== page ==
White Christian conservatives are a key constituency for today’s Republican Party, and many of them apparently believe that Donald Trump is a messenger and savior sent to them by God. White conservatives, especially right-wing Christians, also believe they are in a literal, existential struggle for survival against black and brown people and “the secular world.” Donald Trump has combined these attributes and further weaponized them in the form of overt white supremacy and white identity politics. In this right-wing social imaginary Donald Trump stands as savior and father figure. Loyalty and obedience to Trump provides life and salvation to his followers. As Trump himself told Politico’s Tim Alberta: “Nobody gave them hope. … I gave them hope. Now, the Republican Party is strong. They’ve got to remain faithful. And loyal.” Adding further strength to Donald Trump’s cult-like power is his and the Republican Party’s willingness to do anything to win. For Republicans and other conservatives, democracy is but a means to an end. They do not respect democracy as either a concept or an ideal. This is especially true as the United States becomes more racially diverse and there is a perception — which is grossly incorrect — that white people will no longer be the most powerful, privileged and dominant group in the country.
As part of this strategy of winning at all costs and by any means necessary, Trump, his Republican Party and the right-wing movement rely on voter disenfranchisement, voter suppression, voter intimidation, and gerrymandering to get power and then keep it. The Republicans have also invited and are eager to accept assistance from hostile foreign countries such as (but not limited to) Russia in order to win future elections by subverting American democracy. It is true that Democratic policies are generally much more popular among the American people than those offered by Republicans. But Republicans tell a much more compelling story to their voters. In that way, the Republicans have been waging a society-wide crusade for the last 50 years while the Democrats, with few exceptions, have argued over weak, status-quo consensus politics. This habit continues to hobble the Democrats in their race against Donald Trump. What great and compelling story can they tell the American people to win the 2020 election?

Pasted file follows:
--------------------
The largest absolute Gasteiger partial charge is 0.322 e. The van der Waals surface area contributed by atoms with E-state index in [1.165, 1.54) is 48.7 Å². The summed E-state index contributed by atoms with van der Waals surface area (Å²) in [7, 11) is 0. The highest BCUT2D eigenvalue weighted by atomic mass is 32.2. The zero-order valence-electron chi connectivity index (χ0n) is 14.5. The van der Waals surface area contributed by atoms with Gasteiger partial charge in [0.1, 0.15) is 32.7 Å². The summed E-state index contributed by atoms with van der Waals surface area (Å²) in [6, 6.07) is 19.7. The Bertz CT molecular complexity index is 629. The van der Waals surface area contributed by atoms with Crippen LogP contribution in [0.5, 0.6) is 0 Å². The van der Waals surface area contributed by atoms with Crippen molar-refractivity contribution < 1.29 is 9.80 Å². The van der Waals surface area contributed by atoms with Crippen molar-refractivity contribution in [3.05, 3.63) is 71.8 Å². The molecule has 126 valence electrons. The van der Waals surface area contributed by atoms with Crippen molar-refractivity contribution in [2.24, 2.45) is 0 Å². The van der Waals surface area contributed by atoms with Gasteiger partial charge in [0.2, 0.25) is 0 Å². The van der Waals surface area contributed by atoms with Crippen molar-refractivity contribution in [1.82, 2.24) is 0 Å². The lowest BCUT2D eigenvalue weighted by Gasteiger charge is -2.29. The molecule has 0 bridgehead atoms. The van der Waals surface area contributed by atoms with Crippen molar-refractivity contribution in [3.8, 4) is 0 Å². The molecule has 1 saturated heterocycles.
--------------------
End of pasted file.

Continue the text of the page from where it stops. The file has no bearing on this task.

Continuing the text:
The Democrats had a potentially powerful narrative in their hands in the form of the treachery and obstruction revealed by the Mueller Report. But Nancy Pelosi and other Democratic leaders have evidently chosen not to impeach Trump, a decision that has further empowered his assault on democracy — and by implication has conferred upon him a thoroughly undeserved claim of “legitimacy”. If Trump’s crimes are really so great, why will the Democrats not impeach him? As Trump’s polling numbers continue to improve and the likelihood of his winning in 2020 increases daily, the Democrats must empower a master storyteller of their own. Will this be the familiar in the form of Joe Biden? Or instead a new and more exciting voice? The Democrats must choose correctly. Time is running out. If Trump wins again, he will write another chapter in his version of the American story. It will not be pretty or true and his followers will relish it. And Americans of conscience will feel even more like strangers in a strange land, outsiders in their own country as democracy dies even more under the Trump regime and his movement.
Please Do Not Take Our Warnings Lightly